Katee Sackhoff talks about what it's like to be a part of "Star Wars: Rebels" and reveals the inspiration for her character on "The Flash." Plus, we get our Jedi on and learn how to wield a lightsaber.
The world is in turmoil with the October Revolution of 1917, riots over the inflationary price of rice, and the military expedition to Siberia in 1918. But Shinsuke spends his days in the ... See full summary »
Well made--not too believable perhaps (but who's gonna complain?)
A young woman falls in love with a notorious bandit and is put in a convent by her family. When she hears that her lover has been killed trying to visit her, she decides to remain in the convent and rises to position of Mother Superior surprisingly quickly. However, due to her sordid past (not to mention the fact that she is played by uber-sexy Barbara Bouchet), she arouses the lust of the local bishop, and, after an unplanned pregnancy, ends up becoming a pawn in simmering Vatican intrigue. . .
This is an early 70's "nunsploitation" picture, which means it is neither supernatural like a lot of the later, post-"Exorcist" ones (i.e. "Alucarda"), nor is it a total softcore sex romp like those made closer to the end of the decade (i.e. "Images in a Convent"). It also differs from contemporary "nunspolitation" entries like "Story of a Cloistered" and "The Nuns of St. Archangel" in that it doesn't really have an ensemble cast--instead of having a voluptuous older woman (Anne Heywood, Suzie Kendall) as the Mother Superior and a nubile lovely (Eleanora Giorgi, Ornella Muti, Jenny Tamburi) as the young initiate committed by her parents, the two roles are kind of combined here in Barbara Bouchet, who pretty much carries the whole movie. In this respect, the movie mostly resembles "Flavia, the Heretic" with Florinda Bolkan, but with a lot less graphic violence.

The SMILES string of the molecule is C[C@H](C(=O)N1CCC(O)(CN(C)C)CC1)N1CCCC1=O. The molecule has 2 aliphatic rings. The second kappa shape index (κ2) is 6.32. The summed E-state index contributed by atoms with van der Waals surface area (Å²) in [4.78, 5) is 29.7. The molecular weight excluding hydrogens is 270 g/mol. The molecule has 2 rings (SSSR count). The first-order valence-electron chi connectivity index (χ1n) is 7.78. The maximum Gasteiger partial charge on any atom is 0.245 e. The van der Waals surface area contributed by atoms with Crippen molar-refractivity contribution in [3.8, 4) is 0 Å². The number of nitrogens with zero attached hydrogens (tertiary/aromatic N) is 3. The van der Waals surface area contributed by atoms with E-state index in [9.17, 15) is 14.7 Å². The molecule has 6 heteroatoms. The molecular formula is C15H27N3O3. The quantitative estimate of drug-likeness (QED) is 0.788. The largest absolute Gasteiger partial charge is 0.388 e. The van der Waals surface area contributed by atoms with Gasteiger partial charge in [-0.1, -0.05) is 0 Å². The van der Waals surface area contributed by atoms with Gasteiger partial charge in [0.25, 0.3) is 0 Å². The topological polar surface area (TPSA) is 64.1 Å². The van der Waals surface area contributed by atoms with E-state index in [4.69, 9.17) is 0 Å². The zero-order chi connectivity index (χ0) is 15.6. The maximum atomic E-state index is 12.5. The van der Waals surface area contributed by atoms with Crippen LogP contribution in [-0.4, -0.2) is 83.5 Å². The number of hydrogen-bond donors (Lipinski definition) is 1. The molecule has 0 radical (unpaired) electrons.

The movie does make some serious criticisms of the Church as they hypocritically indulge in their vices and schemes, isolated from the ignorant, superstitious people who are suffering from a terrible drought in the medieval Italian countryside. There's a very interesting, and no doubt metaphoric, scene where a "snake man" shows up at the convent and throws live snakes on a bonfire while all the nuns dance around in orgasmic ecstasy. The director Armando Crispino ("Autopsy", "Frankenstein all'Italia") is definitely as talented as anyone else that worked in this genre. Of course, the movie doesn't neglect to get the lovely Bouchet naked at the slightest pretext. This hurts the realism a little--none of the actresses mentioned above were especially believable as nuns (if they were, I would have enjoyed Catholic school a lot more), but a habit-less Bouchet, barely 30 at the time, is especially hard to buy as a "Mother Superior". Still, she's tries her best, and I'm sure no one then or now is going to complain.
4 of 5 people found this review helpful.
Was this review helpful to you?